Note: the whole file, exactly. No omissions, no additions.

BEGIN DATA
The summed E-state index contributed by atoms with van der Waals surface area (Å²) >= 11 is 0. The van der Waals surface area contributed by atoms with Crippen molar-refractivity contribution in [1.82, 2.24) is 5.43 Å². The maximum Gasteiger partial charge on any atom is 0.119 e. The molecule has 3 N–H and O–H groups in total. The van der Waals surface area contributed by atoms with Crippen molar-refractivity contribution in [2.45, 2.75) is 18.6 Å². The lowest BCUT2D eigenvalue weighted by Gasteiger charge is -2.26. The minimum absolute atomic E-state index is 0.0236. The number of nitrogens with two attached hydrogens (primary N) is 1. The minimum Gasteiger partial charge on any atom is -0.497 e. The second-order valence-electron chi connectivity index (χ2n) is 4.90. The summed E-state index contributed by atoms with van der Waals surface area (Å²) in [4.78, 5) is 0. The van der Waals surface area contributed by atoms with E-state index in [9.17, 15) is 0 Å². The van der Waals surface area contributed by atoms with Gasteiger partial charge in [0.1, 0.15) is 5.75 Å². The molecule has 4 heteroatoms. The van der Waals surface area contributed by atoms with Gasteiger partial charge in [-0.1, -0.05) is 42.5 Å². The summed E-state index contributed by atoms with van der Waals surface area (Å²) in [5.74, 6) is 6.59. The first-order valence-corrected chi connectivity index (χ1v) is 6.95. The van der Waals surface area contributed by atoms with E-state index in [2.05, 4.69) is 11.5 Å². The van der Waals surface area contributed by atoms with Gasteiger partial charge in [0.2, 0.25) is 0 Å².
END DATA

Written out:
The summed E-state index contributed by atoms with van der Waals surface area (Å²) >= 11 is 0. The van der Waals surface area contributed by atoms with Crippen molar-refractivity contribution in [1.82, 2.24) is 5.43 Å². The maximum Gasteiger partial charge on any atom is 0.119 e. The molecule has 3 N–H and O–H groups in total. The van der Waals surface area contributed by atoms with Crippen molar-refractivity contribution in [2.45, 2.75) is 18.6 Å². The lowest BCUT2D eigenvalue weighted by Gasteiger charge is -2.26. The minimum absolute atomic E-state index is 0.0236. The number of nitrogens with two attached hydrogens (primary N) is 1. The minimum Gasteiger partial charge on any atom is -0.497 e. The second-order valence-electron chi connectivity index (χ2n) is 4.90. The summed E-state index contributed by atoms with van der Waals surface area (Å²) in [4.78, 5) is 0. The van der Waals surface area contributed by atoms with E-state index in [9.17, 15) is 0 Å². The van der Waals surface area contributed by atoms with Gasteiger partial charge in [0.1, 0.15) is 5.75 Å². The molecule has 4 heteroatoms. The van der Waals surface area contributed by atoms with Gasteiger partial charge in [-0.1, -0.05) is 42.5 Å². The summed E-state index contributed by atoms with van der Waals surface area (Å²) in [5.74, 6) is 6.59. The first-order valence-corrected chi connectivity index (χ1v) is 6.95. The van der Waals surface area contributed by atoms with E-state index in [2.05, 4.69) is 11.5 Å². The van der Waals surface area contributed by atoms with Gasteiger partial charge in [0.2, 0.25) is 0 Å².